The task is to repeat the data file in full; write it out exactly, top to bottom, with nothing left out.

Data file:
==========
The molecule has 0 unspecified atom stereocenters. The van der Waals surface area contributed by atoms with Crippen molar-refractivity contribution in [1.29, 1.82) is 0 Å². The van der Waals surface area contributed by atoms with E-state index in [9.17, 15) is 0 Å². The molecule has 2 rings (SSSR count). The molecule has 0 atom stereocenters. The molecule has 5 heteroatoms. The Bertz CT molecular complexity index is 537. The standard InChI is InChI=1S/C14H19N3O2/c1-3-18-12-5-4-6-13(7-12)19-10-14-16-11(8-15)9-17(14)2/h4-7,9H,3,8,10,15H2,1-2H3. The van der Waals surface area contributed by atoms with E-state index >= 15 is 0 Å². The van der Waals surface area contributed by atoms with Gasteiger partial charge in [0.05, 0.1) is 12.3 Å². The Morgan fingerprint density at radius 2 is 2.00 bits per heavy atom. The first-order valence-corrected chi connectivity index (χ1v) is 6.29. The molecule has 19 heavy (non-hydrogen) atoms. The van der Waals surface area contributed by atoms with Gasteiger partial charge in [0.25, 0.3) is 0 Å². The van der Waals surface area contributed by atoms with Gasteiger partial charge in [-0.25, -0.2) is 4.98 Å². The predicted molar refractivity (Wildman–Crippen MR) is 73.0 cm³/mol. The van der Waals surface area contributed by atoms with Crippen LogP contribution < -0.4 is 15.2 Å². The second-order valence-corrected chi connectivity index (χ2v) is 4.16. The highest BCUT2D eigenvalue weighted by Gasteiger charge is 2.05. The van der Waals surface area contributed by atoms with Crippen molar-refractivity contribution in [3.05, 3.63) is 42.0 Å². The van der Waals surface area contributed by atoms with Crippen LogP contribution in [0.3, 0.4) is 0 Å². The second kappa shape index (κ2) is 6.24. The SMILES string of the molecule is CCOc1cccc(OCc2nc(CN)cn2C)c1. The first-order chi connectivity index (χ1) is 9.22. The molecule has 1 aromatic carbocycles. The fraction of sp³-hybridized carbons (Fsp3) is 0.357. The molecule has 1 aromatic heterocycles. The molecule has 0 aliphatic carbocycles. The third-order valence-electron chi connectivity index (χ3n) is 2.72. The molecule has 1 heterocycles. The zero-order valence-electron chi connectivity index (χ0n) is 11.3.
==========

The molecule has 0 unspecified atom stereocenters. The van der Waals surface area contributed by atoms with Crippen molar-refractivity contribution in [1.29, 1.82) is 0 Å². The van der Waals surface area contributed by atoms with E-state index in [9.17, 15) is 0 Å². The molecule has 2 rings (SSSR count). The molecule has 0 atom stereocenters. The molecule has 5 heteroatoms. The Bertz CT molecular complexity index is 537. The standard InChI is InChI=1S/C14H19N3O2/c1-3-18-12-5-4-6-13(7-12)19-10-14-16-11(8-15)9-17(14)2/h4-7,9H,3,8,10,15H2,1-2H3. The van der Waals surface area contributed by atoms with E-state index >= 15 is 0 Å². The van der Waals surface area contributed by atoms with Gasteiger partial charge in [0.05, 0.1) is 12.3 Å². The Morgan fingerprint density at radius 2 is 2.00 bits per heavy atom. The first-order valence-corrected chi connectivity index (χ1v) is 6.29. The molecule has 19 heavy (non-hydrogen) atoms. The van der Waals surface area contributed by atoms with Gasteiger partial charge in [0.25, 0.3) is 0 Å². The van der Waals surface area contributed by atoms with Gasteiger partial charge in [-0.25, -0.2) is 4.98 Å². The predicted molar refractivity (Wildman–Crippen MR) is 73.0 cm³/mol. The van der Waals surface area contributed by atoms with Crippen LogP contribution < -0.4 is 15.2 Å². The second-order valence-corrected chi connectivity index (χ2v) is 4.16. The highest BCUT2D eigenvalue weighted by Gasteiger charge is 2.05. The van der Waals surface area contributed by atoms with Crippen molar-refractivity contribution in [3.05, 3.63) is 42.0 Å². The van der Waals surface area contributed by atoms with Crippen LogP contribution in [0.3, 0.4) is 0 Å². The second kappa shape index (κ2) is 6.24. The SMILES string of the molecule is CCOc1cccc(OCc2nc(CN)cn2C)c1. The first-order chi connectivity index (χ1) is 9.22. The molecule has 1 aromatic carbocycles. The fraction of sp³-hybridized carbons (Fsp3) is 0.357. The molecule has 1 aromatic heterocycles. The molecule has 0 aliphatic carbocycles. The third-order valence-electron chi connectivity index (χ3n) is 2.72. The molecule has 1 heterocycles. The zero-order valence-electron chi connectivity index (χ0n) is 11.3.